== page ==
The Sketch: Now even the Tories pick on Nick Clegg
Donald Macintyre writes political sketches for The Independent, having been Jerusalem correspondent since 2004, covering Israel and the Occupied Territories, as well as travelling for the paper to Iraq, Turkey, Jordan, Libya and Egypt.
Tuesday 12 February 2013
It didn't need much imagination to know what Andrew Mitchell was doing today, listening attentively to a statement by Theresa May on "police integrity". If you were a former cabinet minister convinced that you had, not to put too fine a point it, been fitted up by the Old Bill, you too would probably slip into one of the benches just inside the door of the chamber and hear what the Home Secretary was intending to do about rogue coppers.
Particularly if your grievance had been referred to the Independent Police Complaints Commission, which she was now beefing up to improve its rather sorry investigation rate. He stayed only for about 15 minutes. But, along with a wide Commons welcome for the May statement, his silent presence was another reminder that "public concern about the integrity of the police", as Ms May described it, is no longer something only a minority of left-wing MPs bang on about.
No such cross-party harmony had enveloped Nick Clegg earlier. In fact, it was a day to wonder how much fun it must be to be Deputy Prime Minister when you are kicked around by all sides – notably including the Tories you are supposed to be in coalition with.
He might expect Labour MPs such as Kerry McCarthy to ask "in the light of the current horse-meat scandal" what advice would he "give to consumers and Liberal Democrat voters who think they are buying one thing but end up with something completely different?"
But he might have hoped to be spared Tory backbencher Andrea Leadsom pointedly asking, post-EU summit, if he regretted saying last November that there was "absolutely no prospect of securing a real-terms cut in the EU budget". Or Christopher Chope complaining that "collective ministerial responsibility" was being "set aside", just after the DPM had admitted there was a "grown-up" disagreement over the European Convention on Human Rights.
To be fair, he slapped down Chope by saying that collective responsibility applied only to policies that had been decided on. But then he was stabbed from behind by a Tory backbencher who actually copied Clegg's Labour shadow, Harriet Harman, by harrying him on the "bedroom tax".
What, Gordon Henderson wanted to know, should he say to his paraplegic constituent, Glen, who lived in a "specially converted two-bedroom bungalow" with one room used by a carer, and now having to pay an extra £14 per week?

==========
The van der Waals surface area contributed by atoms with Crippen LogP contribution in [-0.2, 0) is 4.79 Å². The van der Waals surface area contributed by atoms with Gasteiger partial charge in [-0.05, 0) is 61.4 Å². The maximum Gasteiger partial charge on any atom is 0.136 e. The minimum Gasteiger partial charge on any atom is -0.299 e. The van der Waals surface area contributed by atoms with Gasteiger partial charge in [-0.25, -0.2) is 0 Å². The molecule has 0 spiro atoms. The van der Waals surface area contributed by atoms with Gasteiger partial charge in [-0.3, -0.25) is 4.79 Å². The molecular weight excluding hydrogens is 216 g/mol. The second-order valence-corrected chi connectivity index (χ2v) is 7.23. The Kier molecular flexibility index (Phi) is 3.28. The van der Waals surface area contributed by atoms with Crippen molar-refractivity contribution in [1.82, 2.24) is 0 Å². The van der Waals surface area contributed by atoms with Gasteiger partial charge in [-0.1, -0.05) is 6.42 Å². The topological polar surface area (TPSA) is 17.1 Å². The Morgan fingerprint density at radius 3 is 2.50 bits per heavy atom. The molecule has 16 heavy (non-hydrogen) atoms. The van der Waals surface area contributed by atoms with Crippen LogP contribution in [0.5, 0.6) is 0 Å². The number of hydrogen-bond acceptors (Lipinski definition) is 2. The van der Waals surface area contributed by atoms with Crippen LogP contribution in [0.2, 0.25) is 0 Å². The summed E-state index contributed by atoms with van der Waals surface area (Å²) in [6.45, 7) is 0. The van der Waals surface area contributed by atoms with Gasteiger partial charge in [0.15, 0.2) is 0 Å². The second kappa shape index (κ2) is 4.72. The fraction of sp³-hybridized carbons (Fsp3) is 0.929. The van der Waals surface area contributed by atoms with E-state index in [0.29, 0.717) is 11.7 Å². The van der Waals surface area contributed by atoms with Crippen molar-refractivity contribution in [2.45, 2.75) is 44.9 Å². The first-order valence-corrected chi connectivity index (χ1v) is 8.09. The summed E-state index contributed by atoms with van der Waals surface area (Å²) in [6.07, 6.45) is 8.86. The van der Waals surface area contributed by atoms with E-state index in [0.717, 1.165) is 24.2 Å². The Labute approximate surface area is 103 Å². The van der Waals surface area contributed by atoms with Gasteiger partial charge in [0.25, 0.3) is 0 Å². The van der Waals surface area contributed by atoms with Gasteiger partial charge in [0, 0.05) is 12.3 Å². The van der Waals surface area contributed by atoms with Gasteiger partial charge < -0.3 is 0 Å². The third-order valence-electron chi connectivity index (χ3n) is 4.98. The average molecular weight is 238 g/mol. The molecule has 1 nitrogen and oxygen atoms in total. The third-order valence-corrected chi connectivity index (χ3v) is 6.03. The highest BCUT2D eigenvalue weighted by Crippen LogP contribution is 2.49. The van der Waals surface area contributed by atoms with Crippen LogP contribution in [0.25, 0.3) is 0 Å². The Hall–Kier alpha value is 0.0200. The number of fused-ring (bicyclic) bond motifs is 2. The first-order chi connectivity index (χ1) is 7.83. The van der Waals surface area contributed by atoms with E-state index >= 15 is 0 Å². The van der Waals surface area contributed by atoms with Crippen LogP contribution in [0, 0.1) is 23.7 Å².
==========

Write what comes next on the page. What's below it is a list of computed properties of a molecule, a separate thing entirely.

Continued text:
This may indicate, of course, Clegg's usefulness as a punchbag for Tory backbenchers who might be less keen to air their complaints in public to a Conservative minister. Or that Labour warnings about benefit cuts hurting constituents of Tory MPs just as much are hitting home. Or both.
- 1 Tokyo 2020 Olympics logo scrapped amid fears of plagiarism
- 2 If you're not already angry about the refugee crisis, here's a history lesson to remind you why you really should be
- 3 Moscow voted the world's unfriendliest city
- 4 Idris Elba is ‘too street’ to play 007, says James Bond author
- 5 Pansexual: What is it - and when did the term gain popularity?
Bono's group has made more money from Facebook investment than from all his music
Miley Cyrus calls out hypocrisy of women’s nipples being taboo
Auschwitz museum defends mist showers installed during heat wave after visitor complains they are reminiscent of gas chambers
More than 11,000 Icelanders offer to house Syrian refugees to help European crisis
Nazi 'gold train': Fire engulfs suspected location of vehicle in Poland
Climate change: 2015 will be the hottest year on record 'by a mile', experts say
Jeremy Corbyn calls Osama bin Laden's killing a 'tragedy' - but was it taken out of context?
Tony Blair attacks Jeremy Corbyn's 'Alice In Wonderland' politics
Theresa May says migrants should be banned from entering the UK unless they have jobs lined up
Iain Duncan Smith 'should resign over disability benefit death figures', says Jeremy Corbyn
UN investigating British Government over human rights abuses caused by IDS welfare reforms
£26000 - £32000 per annum: Recruitment Genius: Our client is a rapidly expandi...
£20000 - £26000 per annum: Recruitment Genius: Our client is a rapidly expandi...
£20000 - £26000 per annum: Recruitment Genius: With offices in London, Manches...
£30000 - £250000 per annum: Recruitment Genius: Stock Broker/ Trainee FX, Stoc...